Whats up with savage 340.

Discussion in 'Large-Bore/Small-Bore Rifle/Shotgun' started by josh, Nov 5, 2004.

  1. josh

    josh New Member

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    What is the story on these rifles? I have seen a bunch of them really reasonable. I was considering buying one local in 222 and one in 30-30 but my grandad,who has had more guns than most dealers around here, says stay away from them. Is he just getting senial or are they a weak action? He claims he would be afraid of max loads with the 222 or the 30-30 one.
    He is undoubtedly biased as he swears by the 788 remington.
    What do you guys think inexpensive decent rifle or trash?
  2. Dan70

    Dan70 Member

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    I used to have one in 222 and currently have a 30-30. Have only shot factory ammo in both. Never had any problems or heard of any with these rifles.
  3. stash247

    stash247 New Member

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    The 340 is not a real pretty rifle, compared to the competition, but usually (at least, all but one I've owner) shoots well enough to hunt, or plink with.
    Savage subscribes to SAAMI guidelines as to chamber dimensions, etc, and will shoot anything on the market with respect to pressures.
    If I wanted a bolt gun in 30-30, this is one of only a couple available. Remington chambered the 788, I think, for the caliber some time ago, but you can buy TWO Savages for the same money it now brings.
    It can't be too bad a rifle, since it was built for 35 years! (1950-1985)
    Enjoy it!
  4. mtnboomer

    mtnboomer New Member

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    The Savage 340 (as well as the Stevens models) are stronger than a Marlin or Winchester lever action. They are also theoreticly more accurate being a bolt action. For best accuracy in the .30-30, reload them with pointed bullets (just remember not to use these in a lever action!). Sounds like your grandad was the victim of some of the old wive's tales floating around back in the '30's and '40's.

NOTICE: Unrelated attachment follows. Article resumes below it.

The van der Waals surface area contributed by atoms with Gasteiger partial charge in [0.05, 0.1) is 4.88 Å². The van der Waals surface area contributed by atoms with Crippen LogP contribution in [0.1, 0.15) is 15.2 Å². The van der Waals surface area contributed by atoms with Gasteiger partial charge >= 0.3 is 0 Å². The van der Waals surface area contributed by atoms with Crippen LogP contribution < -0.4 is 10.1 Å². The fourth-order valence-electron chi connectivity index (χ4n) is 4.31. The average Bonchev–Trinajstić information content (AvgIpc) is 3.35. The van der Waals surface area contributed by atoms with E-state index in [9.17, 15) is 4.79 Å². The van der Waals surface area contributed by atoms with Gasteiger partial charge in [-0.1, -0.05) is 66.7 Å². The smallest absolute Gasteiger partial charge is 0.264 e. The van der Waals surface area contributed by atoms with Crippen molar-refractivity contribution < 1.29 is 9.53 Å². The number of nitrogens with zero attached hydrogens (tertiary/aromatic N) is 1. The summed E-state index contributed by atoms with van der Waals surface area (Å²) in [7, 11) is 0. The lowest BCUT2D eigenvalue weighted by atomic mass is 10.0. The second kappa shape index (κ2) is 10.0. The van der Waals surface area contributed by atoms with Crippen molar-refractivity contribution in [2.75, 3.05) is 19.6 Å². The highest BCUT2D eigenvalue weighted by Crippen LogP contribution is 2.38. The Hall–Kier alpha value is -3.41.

5. Crpdeth

    Crpdeth Active Member

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    Savage in general? Or just the 340?

    I've shot mucho hot loads in a Savage 111 in 25-06 for several years now, with zero complaints/setbacks, I also bought a Savage 111 7 Mag knowing the bolt assembly had a cracked/chiped front baffle, I continued shooting it that way for awhile before sending it to the Mfr for a free replacement....That was the only "problem" I've had with either rifle.

    I cant comment on the 340, but Savage in general has been good to me.

    ~Crpdeth
  6. wdbf

    wdbf New Member

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    The Savage shares the spotlight with the the SMLE and the Moisin-Nagant in the category of Best Performance By an Ugly Rifle. The 222 I used to have shot EXTREMELY well. I was just ashamed to be seen with it.
  7. josh

    josh New Member

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    Nope it is just the 325's and 340's he disliked. He sings the praises of the many other savage rifles he has had.
    Maybe Ill give the 325 30-30 i found yesterday a shot. My understanding of the 30-30 is the cartridge will come apart before you can load it hot enough to hurt most bolt guns.
  8. smitty_bs

    smitty_bs New Member

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    Hello. I just picked up a Savage Model 340E. It has a checkered (likely pressed) stock and is in the .222 caliber (triple deuce).

    Is there any way to tell when the firearm was manufactured? It has no serial number. Also, where is the bolt release? I wanted to clean it up and can't find the release button or tab.

    I understand these rifles are quite accurate. Any other comments on these?
  9. Bindernut

    Bindernut Well-Known Member

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    As far as I've found, the only thing really bad about the 340 is that it's built with a lot of sheet metal stamped parts, usually have a pretty coarse trigger compared to higher priced rifles, and it's just a bit on the ugly side. Most of them that I've known are very good shooters for the price tag if you can get a good trigger job on em.

    I'm a big fan of "bargain" rifles...the 788 Remington is still my favorite, but like stash posted they're not really in the bargain category anymore. The 340 is still a good low-price shooter.

    I haven't had one for several years, but if I remember right the bolt released by pressing the safety forward as you pull the bolt from the action.
    Last edited: Sep 14, 2008
  10. smitty_bs

    smitty_bs New Member

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    I found out how....you pull the trigger as you pull the bolt back. Simple, but I've never felt comfortable pulling the trigger on a gun I didn't want to fire.
  11. Inthewind1976

    Inthewind1976 Member